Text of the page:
Recovering after splenectomy surgery varies widely from patient to patient, largely because there are vastly different reasons for having a splenectomy. Regardless of the reason for your surgery, when you wake up from your surgery, you will feel some pain on your left side in the area of your stomach. You will also have a tube, called a nasogastric tube (NG), which goes in your nose, down your esophagus and into your stomach. This tube prevents the build up of stomach acid, minimizing nausea and vomiting after your procedure. The tube is usually removed a day or two after surgery.
The average patient is able to go home from the hospital 48 to 72 hours after surgery if the splenectomy was performed laparoscopically. An open procedure may require a longer stay, often up to a week, before being discharged. Most patients are able to resume their normal activities 4 to 6 weeks after surgery. However, a patient who requires a splenectomy after the spleen was traumatized may be hospitalized longer based on any additional injuries that may be present. In some cases, the damage to the spleen may be the most minor of the injuries.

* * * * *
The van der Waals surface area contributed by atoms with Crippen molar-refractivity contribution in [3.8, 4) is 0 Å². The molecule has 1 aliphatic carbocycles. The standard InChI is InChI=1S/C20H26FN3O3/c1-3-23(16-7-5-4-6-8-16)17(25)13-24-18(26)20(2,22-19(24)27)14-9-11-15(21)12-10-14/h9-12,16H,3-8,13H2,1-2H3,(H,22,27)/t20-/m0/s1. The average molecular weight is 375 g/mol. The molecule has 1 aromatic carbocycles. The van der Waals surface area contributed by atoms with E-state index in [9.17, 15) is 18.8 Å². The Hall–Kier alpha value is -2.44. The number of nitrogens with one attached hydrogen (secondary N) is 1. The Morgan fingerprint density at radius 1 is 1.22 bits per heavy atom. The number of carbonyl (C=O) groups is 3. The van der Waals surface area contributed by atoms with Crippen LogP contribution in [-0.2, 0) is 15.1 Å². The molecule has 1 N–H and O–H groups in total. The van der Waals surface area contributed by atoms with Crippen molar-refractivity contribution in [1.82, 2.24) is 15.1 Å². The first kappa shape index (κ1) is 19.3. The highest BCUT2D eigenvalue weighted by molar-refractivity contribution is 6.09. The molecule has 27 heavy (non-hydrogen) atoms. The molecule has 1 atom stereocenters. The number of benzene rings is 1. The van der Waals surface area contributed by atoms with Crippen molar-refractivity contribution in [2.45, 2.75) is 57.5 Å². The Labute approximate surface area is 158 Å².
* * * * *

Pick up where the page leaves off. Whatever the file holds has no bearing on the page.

The spleen is prone to bleeding when injured so you may require a blood transfusion after the procedure. This will depend upon the amount of blood lost before, during and after the procedure and is only done as needed. Without the transfusion, a patient who has experienced bleeding may feel weak or even lightheaded, due to the loss of blood.
It is extremely important that you are diligent about your incision care, as your wound can easily become infected after this surgery. Your incisions should be inspected for signs of infection on a daily basis or more often.